On this episode of Broad & High, an artist profile: Dennis DeVendra, a blind woodturner. Also a look at Dangerdust, the anonymous chalk artist duo from Columbus College of Arts and Design, Helping Hands Center an arts & autism based in Clintonville, Petali Teas and D’Art the Gallery Kitty at Dublin Arts Council.
Columbus Emergency Rooms See Slight Increase Of Visitors Concerned About Swine Flu
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The Centers for Disease Control and Prevention reports that the number of swine flu cases in the United States has topped 100, with confirmed infections in 11 states. In Columbus, the swine flu scare has resulted in a few more visits to Columbus emergency rooms.
Doctor Medard Lutmerding is a Mount Carmel Hospital emergency room physician. He says there have only been a handful of patients who’ve come to the emergency department in the last day or two concerned that they might have swine flu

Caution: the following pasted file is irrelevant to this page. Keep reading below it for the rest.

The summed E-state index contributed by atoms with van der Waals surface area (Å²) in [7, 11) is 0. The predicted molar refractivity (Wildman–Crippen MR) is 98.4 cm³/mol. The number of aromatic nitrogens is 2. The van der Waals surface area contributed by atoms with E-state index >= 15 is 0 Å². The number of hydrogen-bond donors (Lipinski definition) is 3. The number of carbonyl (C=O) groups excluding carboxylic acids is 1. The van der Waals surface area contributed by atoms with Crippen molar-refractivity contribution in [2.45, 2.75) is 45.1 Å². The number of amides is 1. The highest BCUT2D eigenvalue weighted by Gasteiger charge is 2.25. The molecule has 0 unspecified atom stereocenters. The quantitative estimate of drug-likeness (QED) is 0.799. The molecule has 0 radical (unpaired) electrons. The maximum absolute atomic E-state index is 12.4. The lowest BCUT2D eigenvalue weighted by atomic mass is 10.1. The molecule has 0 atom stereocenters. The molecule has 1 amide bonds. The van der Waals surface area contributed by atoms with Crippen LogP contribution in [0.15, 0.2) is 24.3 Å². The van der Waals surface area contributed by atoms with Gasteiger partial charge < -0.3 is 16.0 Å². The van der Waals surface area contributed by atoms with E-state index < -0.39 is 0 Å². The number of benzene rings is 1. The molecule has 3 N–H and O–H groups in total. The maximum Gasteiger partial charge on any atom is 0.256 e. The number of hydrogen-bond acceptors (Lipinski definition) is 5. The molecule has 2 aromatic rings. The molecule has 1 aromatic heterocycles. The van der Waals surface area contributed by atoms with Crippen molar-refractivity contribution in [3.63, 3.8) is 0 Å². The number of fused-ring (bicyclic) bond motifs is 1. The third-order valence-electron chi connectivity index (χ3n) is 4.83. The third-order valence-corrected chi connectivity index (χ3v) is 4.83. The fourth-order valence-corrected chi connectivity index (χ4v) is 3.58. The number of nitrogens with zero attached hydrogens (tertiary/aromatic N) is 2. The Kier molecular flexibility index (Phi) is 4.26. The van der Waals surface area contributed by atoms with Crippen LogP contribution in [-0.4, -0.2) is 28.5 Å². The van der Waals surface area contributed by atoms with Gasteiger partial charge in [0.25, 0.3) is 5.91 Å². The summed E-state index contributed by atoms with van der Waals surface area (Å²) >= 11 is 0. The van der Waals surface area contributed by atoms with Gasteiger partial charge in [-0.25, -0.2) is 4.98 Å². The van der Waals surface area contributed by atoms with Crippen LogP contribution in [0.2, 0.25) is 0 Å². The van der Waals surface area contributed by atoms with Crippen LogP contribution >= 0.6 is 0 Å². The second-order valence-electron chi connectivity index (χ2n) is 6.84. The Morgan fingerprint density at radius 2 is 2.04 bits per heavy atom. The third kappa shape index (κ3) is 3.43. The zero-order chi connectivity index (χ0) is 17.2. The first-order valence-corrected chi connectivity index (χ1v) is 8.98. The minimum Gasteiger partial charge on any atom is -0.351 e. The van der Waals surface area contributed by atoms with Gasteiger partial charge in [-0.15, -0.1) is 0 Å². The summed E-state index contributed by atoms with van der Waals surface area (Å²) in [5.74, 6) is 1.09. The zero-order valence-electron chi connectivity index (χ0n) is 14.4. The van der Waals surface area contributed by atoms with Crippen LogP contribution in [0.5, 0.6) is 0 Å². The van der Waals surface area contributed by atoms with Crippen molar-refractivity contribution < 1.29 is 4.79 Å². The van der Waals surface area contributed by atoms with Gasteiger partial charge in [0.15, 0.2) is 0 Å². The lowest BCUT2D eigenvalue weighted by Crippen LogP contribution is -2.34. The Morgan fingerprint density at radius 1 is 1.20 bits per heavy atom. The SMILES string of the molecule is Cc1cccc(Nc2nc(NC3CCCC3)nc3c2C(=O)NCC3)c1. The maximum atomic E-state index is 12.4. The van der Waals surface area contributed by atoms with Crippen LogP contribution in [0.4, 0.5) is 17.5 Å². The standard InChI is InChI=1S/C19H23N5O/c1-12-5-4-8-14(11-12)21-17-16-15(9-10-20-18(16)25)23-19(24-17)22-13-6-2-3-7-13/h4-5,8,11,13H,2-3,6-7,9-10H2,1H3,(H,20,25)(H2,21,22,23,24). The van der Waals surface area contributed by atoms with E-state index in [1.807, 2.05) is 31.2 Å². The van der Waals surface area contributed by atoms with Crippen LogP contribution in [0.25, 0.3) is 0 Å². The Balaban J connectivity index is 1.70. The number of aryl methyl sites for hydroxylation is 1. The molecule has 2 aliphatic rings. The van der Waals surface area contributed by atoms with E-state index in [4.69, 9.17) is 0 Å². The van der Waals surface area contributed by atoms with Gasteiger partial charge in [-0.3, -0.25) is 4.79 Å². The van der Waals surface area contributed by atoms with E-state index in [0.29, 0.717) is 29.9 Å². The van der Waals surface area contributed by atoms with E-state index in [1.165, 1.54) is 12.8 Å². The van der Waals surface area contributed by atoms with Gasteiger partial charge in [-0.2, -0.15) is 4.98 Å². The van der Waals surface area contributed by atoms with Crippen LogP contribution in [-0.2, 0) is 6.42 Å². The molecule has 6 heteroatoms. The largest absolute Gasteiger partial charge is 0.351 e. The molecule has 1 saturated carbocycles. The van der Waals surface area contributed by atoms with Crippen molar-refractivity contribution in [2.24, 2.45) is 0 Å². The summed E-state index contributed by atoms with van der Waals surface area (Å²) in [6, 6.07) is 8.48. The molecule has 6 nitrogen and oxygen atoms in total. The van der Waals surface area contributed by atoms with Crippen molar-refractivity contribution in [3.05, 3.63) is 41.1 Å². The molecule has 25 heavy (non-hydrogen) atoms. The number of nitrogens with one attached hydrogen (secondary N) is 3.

“I think they do have some symptomatology but when we look at what a case definition is and what some of the epidemiological factors are they are not really fitting the criteria for testing that’s come out of the Columbus Health Department.”
Doctor Lutmerding says the symptoms of swine flu are similar to other types of influenza:
Runny Nose Nasal Congestion Cough Fever Shortness of Breath Sore Throat and Muscle Aches
He says the swine flu strain can also cause nausea and vomiting. But he stresses that people should contact their family doctor first if they have concerns. Lutmerding says a trip to the emergency room should only be made if symptoms become more severe
“We’re stressing that the patients with minor symptoms can best be served by their family physician. If the patient develops severe shortness of breath or extremely high fever or looks ill with the illness then they should consider that or again call their family physician.” At the Columbus Department of Health Doctor Teresa Long gives similar advice. She says people with flu like symptoms should ask themselves some commonsense questions before heading to the doctor’s office.
“If they haven’t had a travel history, if they have not been exposed to someone that they believe is a probable case or has that kind of history and they’re not significantly ill, they’re not having trouble breathing, they’re not immuno-compromised for some other reason, we encourage them to stay home.”